Combs, who also used a couple of different jerkbaits, caught a pair of large fish that swallowed his lures so deeply he was forced to release them for fear of receiving a 4-ounce dead-fish penalty at the scales.

“With those two fish, I might have actually had enough to win,” Combs said. “I hate that it worked out that way, but it is what is.”

Minnesota pro Seth Feider, who came into the event just needing to avoid a total crash and burn to maintain his lead in the Bassmaster Angler of the Year standings, did far more than simply survive. He finished in fourth place behind Schmitt, Combs and Texas pro Chris Zaldain.

With his fourth Top 10 of the season, Feider now has 699 points and holds a commanding lead over his closest competitors, Patrick Walters of South Carolina (644) and Canadian Chris Johnston (630).

Feider believes it will take something catastrophic to keep him from winning the AOY title now — and for that reason, he plans to stay close to the takeoff site during next week’s season-ending Farmers Insurance Bassmaster Elite at St. Lawrence River.

“I’m not going to take any chances, and that definitely means I won’t be making the long run to Lake Ontario,” Feider said. “I probably won’t get more than 30 miles from the takeoff site anytime during the week.”

Another Minnesota pro, Austin Felix, took Phoenix Boats Big Bass of the day honors with a 4-13. Oklahoma pro Dale Hightower had Big Bass of the week with the 5-15 he caught on Day 1.

Combs took home an additional $3,000 for being the highest-placing entrant in the Toyota Bonus Bucks program, while Zaldain earned $2,000 for being the second-highest placing entrant.

Combs also earned $2,500 for being the highest-placing entrant in the Yamaha Power Pay program, while Zaldain claimed an additional $1,500 for being the second-highest placing entrant.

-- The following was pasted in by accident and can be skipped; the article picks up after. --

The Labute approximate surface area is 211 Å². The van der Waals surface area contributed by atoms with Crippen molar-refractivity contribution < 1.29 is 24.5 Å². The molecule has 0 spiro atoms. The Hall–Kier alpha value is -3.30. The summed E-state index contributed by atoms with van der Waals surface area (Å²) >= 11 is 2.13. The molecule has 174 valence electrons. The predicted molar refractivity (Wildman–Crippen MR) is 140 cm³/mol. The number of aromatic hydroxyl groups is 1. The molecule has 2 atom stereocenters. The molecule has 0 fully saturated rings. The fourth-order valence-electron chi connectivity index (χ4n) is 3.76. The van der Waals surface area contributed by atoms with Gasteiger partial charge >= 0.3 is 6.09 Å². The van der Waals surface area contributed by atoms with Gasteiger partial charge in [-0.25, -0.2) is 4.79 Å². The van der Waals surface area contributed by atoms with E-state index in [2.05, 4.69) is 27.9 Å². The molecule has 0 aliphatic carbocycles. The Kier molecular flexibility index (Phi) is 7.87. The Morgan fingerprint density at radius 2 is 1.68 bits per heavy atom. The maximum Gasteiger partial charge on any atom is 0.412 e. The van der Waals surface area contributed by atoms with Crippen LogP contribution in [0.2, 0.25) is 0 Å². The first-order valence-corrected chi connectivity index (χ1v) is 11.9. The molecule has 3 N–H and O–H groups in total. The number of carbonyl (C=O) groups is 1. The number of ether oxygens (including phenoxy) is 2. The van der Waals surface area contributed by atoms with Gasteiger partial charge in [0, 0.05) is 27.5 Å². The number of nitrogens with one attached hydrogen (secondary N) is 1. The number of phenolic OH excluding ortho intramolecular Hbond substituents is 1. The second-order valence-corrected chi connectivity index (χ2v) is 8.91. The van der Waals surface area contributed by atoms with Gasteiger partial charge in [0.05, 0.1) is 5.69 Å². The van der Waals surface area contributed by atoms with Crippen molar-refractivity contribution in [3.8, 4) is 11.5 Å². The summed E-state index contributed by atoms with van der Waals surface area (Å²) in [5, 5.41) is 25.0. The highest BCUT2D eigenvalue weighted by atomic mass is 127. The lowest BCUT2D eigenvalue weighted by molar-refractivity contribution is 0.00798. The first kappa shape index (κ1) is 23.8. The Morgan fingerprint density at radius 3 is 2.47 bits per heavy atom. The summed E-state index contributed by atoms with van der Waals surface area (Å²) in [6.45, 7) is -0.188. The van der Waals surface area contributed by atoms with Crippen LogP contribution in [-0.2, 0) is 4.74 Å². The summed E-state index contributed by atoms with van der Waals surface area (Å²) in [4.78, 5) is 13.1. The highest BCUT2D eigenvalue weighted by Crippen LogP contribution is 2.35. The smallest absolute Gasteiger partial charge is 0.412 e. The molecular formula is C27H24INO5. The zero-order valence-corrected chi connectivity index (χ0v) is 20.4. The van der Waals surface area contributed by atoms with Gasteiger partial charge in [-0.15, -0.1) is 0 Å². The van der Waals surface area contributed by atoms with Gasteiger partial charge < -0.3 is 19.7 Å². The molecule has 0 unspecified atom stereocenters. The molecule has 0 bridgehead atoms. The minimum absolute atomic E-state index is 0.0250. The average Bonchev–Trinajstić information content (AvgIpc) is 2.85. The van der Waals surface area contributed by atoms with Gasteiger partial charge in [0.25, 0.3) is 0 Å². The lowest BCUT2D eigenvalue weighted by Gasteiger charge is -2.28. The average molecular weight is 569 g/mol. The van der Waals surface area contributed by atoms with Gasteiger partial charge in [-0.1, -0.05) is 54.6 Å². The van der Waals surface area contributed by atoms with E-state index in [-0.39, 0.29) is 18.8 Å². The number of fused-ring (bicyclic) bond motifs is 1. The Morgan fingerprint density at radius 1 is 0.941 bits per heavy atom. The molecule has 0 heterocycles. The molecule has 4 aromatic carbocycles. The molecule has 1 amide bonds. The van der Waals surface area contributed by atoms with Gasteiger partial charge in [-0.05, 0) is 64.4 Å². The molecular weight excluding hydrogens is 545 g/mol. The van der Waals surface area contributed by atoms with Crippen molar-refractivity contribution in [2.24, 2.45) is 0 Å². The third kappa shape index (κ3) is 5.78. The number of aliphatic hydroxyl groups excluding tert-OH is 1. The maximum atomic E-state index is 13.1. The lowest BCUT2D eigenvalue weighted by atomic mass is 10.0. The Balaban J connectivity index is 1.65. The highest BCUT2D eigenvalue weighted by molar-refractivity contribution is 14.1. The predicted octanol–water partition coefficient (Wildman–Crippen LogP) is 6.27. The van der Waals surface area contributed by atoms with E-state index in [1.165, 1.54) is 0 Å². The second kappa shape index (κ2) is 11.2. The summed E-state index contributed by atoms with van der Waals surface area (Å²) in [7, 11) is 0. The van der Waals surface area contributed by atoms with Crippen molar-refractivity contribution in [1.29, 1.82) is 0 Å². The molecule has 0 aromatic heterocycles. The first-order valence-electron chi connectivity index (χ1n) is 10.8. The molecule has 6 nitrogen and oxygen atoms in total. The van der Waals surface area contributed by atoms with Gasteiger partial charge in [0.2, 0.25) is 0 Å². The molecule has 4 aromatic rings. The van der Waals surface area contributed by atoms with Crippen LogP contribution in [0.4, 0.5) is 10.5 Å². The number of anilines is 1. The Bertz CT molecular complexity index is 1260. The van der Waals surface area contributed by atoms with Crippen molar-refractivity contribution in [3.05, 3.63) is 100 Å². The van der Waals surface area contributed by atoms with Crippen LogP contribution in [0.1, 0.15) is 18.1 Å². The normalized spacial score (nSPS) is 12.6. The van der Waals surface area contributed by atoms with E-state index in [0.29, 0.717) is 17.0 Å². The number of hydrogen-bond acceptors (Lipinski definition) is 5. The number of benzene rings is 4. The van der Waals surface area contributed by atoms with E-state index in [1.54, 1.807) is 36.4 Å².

Categories
BASSMASTER Elite Series/Opens

BREAKING NEWS – Hank Cherry Wins Second-Straight Bassmaster Classic Win At Ray Roberts

FORT WORTH, Texas — Hank Cherry now occupies some rare air in the sport of professional bass fishing, and he has the bank statements to prove it.

The Lincolnton, N.C., pro, caught five bass Sunday that weighed 13 pounds, 1 ounce and won the Academy Sports + Outdoors Bassmaster Classic presented by Huk with a three-day total of 50 pounds, 15 ounces.

He is only the fourth angler in the 51-year history of the Super Bowl of Professional Bass Fishing to win the event in back-to-back years. He earned another of the iconic Classic trophies and his second $300,000 check in 18 months.

Another North Carolina pro, Matt Arey, finished second with 49-1 and lost at least one big bass on Championship Sunday that might have put him over the top.

“I feel bad for Matt, and I told him I’ve been where he was,” Cherry said. “I had the same thing happen to me and mine happened a lot closer to the boat.

“I’m not giving it back — not apologizing for it. If it’s meant to be, it’s meant to be.”

Cherry, a nine-year veteran of the Bassmaster Elite Series, finished third in his first Classic back in 2013 on Grand Lake O’ the Cherokees. Like Arey, he lost a crucial fish in that event that would have given him the trophy.

He went through a tough stretch in the Classic after that, finishing no higher than 27th in three tries. But then he put the bad memories of 2013 behind him last year on Lake Guntersville when he caught 29-3 on the first day and rode that mammoth bag to a wire-to-wire victory.

He didn’t quite go wire-to-wire this year, starting in third place on the first day with a limit of 20-4. But as suffocating heat moved into the area, the fishing got tougher and Cherry remained consistent enough to stay on top with a Day 2 catch of 17-10 and a final-round bag of 13-1 that was just enough.

He caught the bulk of his weight during the week flipping flooded bushes along the shoreline and throwing a jerkbait around riprap along the dam.

“The bite in the bushes is going away,” Cherry said. “It’s so hot out there right now. The water temperature was 71 degrees when we got here for practice, and I saw it as high as 87 today. A lot of those bushes are starting to break down, and those fish just don’t want to be there.

“I was fortunate to get enough out of them to win.”

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For flipping the bushes, Cherry used a 3/4-ounce tungsten weight with a 4/0 flipping hook and a variety of soft-plastic baits, including a Berkley Pit Boss, a craw lure and a beaver-style bait.

“I would just alternate between five or six baits, back and forth,” he said. “That probably wasn’t as much for the fish as it was for me. Whatever I was using, I was doing the same thing. But it felt like I was doing something different.”